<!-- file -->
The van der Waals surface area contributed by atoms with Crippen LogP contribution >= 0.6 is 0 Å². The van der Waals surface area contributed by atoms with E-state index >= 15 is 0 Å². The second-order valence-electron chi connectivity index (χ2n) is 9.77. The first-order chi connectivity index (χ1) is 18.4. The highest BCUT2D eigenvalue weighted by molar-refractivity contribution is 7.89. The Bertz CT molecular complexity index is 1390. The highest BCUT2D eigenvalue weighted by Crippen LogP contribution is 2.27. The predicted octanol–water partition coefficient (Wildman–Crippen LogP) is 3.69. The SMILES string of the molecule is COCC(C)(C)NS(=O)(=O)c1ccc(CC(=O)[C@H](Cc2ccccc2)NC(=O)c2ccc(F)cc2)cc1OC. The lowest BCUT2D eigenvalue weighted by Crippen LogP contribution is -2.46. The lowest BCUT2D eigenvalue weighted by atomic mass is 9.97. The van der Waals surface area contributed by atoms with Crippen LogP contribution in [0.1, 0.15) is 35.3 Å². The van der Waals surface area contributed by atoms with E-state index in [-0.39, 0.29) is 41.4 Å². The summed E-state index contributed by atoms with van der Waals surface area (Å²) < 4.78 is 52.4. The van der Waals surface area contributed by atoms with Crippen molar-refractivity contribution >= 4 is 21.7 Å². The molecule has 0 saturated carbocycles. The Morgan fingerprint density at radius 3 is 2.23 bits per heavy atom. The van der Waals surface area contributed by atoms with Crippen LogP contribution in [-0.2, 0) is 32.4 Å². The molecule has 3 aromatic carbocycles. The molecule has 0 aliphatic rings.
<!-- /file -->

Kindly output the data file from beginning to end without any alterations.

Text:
The van der Waals surface area contributed by atoms with Crippen LogP contribution >= 0.6 is 0 Å². The van der Waals surface area contributed by atoms with E-state index >= 15 is 0 Å². The second-order valence-electron chi connectivity index (χ2n) is 9.77. The first-order chi connectivity index (χ1) is 18.4. The highest BCUT2D eigenvalue weighted by molar-refractivity contribution is 7.89. The Bertz CT molecular complexity index is 1390. The highest BCUT2D eigenvalue weighted by Crippen LogP contribution is 2.27. The predicted octanol–water partition coefficient (Wildman–Crippen LogP) is 3.69. The SMILES string of the molecule is COCC(C)(C)NS(=O)(=O)c1ccc(CC(=O)[C@H](Cc2ccccc2)NC(=O)c2ccc(F)cc2)cc1OC. The lowest BCUT2D eigenvalue weighted by Crippen LogP contribution is -2.46. The lowest BCUT2D eigenvalue weighted by atomic mass is 9.97. The van der Waals surface area contributed by atoms with Crippen LogP contribution in [0.1, 0.15) is 35.3 Å². The van der Waals surface area contributed by atoms with E-state index in [-0.39, 0.29) is 41.4 Å². The summed E-state index contributed by atoms with van der Waals surface area (Å²) < 4.78 is 52.4. The van der Waals surface area contributed by atoms with Crippen molar-refractivity contribution >= 4 is 21.7 Å². The molecule has 0 saturated carbocycles. The Morgan fingerprint density at radius 3 is 2.23 bits per heavy atom. The van der Waals surface area contributed by atoms with Crippen LogP contribution in [-0.2, 0) is 32.4 Å². The molecule has 3 aromatic carbocycles. The molecule has 0 aliphatic rings.